I should also add that ripe bananas contain more fructose than their green tipped friends, so opt for greener ones if you’re on fructose alert.

Hope that helps a little to clear up any confusion. I’ve been thinking about this post for a while, so it’s nice to finally let it out.

Any views on bananas? Do you eat them everyday or just occasionally?


How to lower the sugar in your porridge toppings

Has porridge been the healthy staple in your diet for some time? It’s quick and easy in the morning, feels filling and hits the spot. However, recently you’ve been concerned about sugar toppings and wondering what your options are.

Your search ends here, in this article I will talk you through how to lower the sugar content of your porridge and give you a ton of ideas to try.

Porridge as a healthy breakfast

First up, I need to say something about porridge as a breakfast. Yes, porridge oats are slower releasing carbohydrate and have nutritional benefit, but be aware a bowl of porridge is a carbohydrate heavy (& based breakfast).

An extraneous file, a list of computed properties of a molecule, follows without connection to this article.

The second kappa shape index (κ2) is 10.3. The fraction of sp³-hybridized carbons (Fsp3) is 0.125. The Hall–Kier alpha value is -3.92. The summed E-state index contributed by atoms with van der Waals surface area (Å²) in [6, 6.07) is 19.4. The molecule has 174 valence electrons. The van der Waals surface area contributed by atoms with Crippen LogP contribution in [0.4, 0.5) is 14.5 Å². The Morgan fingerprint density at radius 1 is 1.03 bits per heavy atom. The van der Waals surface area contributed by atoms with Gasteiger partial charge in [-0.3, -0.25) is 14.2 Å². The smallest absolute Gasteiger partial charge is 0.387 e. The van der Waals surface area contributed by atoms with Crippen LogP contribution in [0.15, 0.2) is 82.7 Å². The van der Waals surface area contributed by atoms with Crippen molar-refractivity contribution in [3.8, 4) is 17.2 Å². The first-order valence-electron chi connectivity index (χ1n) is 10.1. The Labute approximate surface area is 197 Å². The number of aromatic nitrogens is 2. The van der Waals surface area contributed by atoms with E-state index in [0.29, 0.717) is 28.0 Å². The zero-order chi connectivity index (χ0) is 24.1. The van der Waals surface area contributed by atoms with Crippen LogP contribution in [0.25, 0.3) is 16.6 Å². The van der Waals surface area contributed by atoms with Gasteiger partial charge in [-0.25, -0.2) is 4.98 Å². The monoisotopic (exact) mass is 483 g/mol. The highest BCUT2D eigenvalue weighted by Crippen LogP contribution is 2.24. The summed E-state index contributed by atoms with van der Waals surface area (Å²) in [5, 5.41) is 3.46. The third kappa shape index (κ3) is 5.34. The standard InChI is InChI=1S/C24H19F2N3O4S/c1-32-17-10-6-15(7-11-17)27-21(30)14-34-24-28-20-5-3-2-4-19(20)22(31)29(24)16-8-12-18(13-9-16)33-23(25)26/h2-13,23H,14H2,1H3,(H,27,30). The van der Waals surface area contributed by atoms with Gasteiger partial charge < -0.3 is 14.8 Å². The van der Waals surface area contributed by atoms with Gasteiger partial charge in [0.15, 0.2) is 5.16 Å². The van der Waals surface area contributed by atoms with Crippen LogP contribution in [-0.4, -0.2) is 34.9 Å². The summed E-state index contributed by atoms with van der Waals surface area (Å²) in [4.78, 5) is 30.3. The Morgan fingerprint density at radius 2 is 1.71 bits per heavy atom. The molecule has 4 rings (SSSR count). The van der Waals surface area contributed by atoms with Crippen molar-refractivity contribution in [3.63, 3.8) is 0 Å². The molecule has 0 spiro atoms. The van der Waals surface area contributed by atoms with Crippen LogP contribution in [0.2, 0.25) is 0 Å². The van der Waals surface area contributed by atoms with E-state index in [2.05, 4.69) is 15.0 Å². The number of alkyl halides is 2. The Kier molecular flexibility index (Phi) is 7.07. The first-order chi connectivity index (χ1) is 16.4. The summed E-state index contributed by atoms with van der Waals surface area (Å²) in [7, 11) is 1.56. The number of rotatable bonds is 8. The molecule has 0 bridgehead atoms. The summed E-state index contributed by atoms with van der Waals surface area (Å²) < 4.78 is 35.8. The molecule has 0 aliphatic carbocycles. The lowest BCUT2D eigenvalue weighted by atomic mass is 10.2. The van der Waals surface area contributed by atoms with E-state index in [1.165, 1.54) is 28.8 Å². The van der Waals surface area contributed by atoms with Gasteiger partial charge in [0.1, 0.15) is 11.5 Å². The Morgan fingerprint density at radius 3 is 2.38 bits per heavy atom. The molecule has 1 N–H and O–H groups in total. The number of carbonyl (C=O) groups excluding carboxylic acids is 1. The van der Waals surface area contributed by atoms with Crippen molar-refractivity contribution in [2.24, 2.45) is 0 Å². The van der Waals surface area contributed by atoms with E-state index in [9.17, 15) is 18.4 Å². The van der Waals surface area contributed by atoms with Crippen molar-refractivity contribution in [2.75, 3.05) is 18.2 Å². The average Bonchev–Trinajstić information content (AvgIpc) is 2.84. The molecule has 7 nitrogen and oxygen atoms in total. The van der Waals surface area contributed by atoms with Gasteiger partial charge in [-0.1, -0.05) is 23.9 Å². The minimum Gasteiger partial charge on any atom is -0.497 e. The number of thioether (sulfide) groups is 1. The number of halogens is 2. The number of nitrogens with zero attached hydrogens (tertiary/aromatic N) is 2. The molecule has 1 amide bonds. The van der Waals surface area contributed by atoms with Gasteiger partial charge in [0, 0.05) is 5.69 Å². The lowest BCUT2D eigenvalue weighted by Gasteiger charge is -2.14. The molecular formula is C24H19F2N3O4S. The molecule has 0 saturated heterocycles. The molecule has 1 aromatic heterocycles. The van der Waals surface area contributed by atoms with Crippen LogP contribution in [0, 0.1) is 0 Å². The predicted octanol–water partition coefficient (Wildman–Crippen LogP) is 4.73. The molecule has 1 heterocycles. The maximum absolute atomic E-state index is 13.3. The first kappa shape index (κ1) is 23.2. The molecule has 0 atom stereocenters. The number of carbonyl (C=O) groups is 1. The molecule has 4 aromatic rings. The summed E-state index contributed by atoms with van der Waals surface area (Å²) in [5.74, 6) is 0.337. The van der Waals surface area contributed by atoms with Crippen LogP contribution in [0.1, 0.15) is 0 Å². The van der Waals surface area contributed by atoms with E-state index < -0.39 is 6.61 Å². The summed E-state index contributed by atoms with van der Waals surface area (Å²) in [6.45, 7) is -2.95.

Now before you say I’m anti-carb, I’m really not as I don’t buy into any one way of eating (just less sugar) and I still have porridge from time to time these days myself.

However, there is a strong case for you to get a decent amount of protein in your breakfast and some healthy fat – namely that it will provide a longer, steady realising form of energy that will keep you fuller for longer and reduce your carbohydrate (and thus sugar) cravings throughout the rest of the day.

It’s one of the reasons why I recommend egg-based breakfasts as the norm, and porridge as the more occasional one to mix it up.

Anyway, we’re talking porridge here, so how can you beef up the protein and fat when you are having it?

  • Really consider adding a decent portion of nuts and seeds to your porridge – pumpkin and sunflower seeds are two of my favourites but any nut works.
  • Nut butter – almond and hazlenut are delicious on porridge but peanut and cashew are also good options
  • Blend your porridge with flaxseed powder or chia seed to up the protein and fat whilst also getting some serious nutritional benefit
  • Experiment with quinoa porridge which is a higher protein grain than standard oats
  • Add a dollop of high protein yoghurt to your porridge after cooking
  • Add teaspoon of coconut oil for the healthy fat element

I would recommend you add at least one of the above (& even two) to whatever else you have on your porridge to make it more of a balanced slow releasing meal.

Interestingly, I find these days, that if I eat plain porridge without a fat-protein element I can really really tell the difference in how hungry I feel later and what is going on with my blood sugar. When you’re testing out different porridge toppings, do make a note of how you feel so you can learn about what your body responds the best to